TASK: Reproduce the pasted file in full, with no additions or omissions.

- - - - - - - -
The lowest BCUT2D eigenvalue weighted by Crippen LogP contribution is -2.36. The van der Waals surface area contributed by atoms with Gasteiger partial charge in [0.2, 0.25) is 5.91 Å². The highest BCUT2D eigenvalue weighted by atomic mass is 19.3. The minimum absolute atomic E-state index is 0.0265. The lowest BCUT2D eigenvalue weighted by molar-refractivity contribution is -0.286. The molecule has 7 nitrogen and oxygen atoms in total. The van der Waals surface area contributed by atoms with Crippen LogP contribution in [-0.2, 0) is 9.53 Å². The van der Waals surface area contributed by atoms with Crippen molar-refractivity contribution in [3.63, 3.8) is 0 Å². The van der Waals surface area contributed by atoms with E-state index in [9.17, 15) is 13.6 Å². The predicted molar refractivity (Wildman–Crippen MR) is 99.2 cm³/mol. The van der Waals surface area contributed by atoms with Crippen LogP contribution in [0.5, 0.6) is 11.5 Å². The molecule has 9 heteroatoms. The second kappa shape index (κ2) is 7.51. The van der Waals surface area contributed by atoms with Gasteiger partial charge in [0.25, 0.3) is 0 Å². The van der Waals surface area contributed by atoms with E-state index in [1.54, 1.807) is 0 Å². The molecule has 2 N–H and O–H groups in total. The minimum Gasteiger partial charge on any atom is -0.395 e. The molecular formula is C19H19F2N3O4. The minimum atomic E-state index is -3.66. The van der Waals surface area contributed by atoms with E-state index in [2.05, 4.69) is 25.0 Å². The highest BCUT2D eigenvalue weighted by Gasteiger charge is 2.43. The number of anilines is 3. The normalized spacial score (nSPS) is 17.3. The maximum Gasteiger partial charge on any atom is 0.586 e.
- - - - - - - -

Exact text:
The lowest BCUT2D eigenvalue weighted by Crippen LogP contribution is -2.36. The van der Waals surface area contributed by atoms with Gasteiger partial charge in [0.2, 0.25) is 5.91 Å². The highest BCUT2D eigenvalue weighted by atomic mass is 19.3. The minimum absolute atomic E-state index is 0.0265. The lowest BCUT2D eigenvalue weighted by molar-refractivity contribution is -0.286. The molecule has 7 nitrogen and oxygen atoms in total. The van der Waals surface area contributed by atoms with Crippen LogP contribution in [-0.2, 0) is 9.53 Å². The van der Waals surface area contributed by atoms with Crippen molar-refractivity contribution in [3.63, 3.8) is 0 Å². The van der Waals surface area contributed by atoms with E-state index in [9.17, 15) is 13.6 Å². The predicted molar refractivity (Wildman–Crippen MR) is 99.2 cm³/mol. The van der Waals surface area contributed by atoms with Crippen LogP contribution in [0.5, 0.6) is 11.5 Å². The molecule has 9 heteroatoms. The second kappa shape index (κ2) is 7.51. The van der Waals surface area contributed by atoms with Gasteiger partial charge in [0.25, 0.3) is 0 Å². The van der Waals surface area contributed by atoms with E-state index in [1.54, 1.807) is 0 Å². The molecule has 2 N–H and O–H groups in total. The minimum Gasteiger partial charge on any atom is -0.395 e. The molecular formula is C19H19F2N3O4. The minimum atomic E-state index is -3.66. The van der Waals surface area contributed by atoms with E-state index in [2.05, 4.69) is 25.0 Å². The highest BCUT2D eigenvalue weighted by Gasteiger charge is 2.43. The number of anilines is 3. The normalized spacial score (nSPS) is 17.3. The maximum Gasteiger partial charge on any atom is 0.586 e.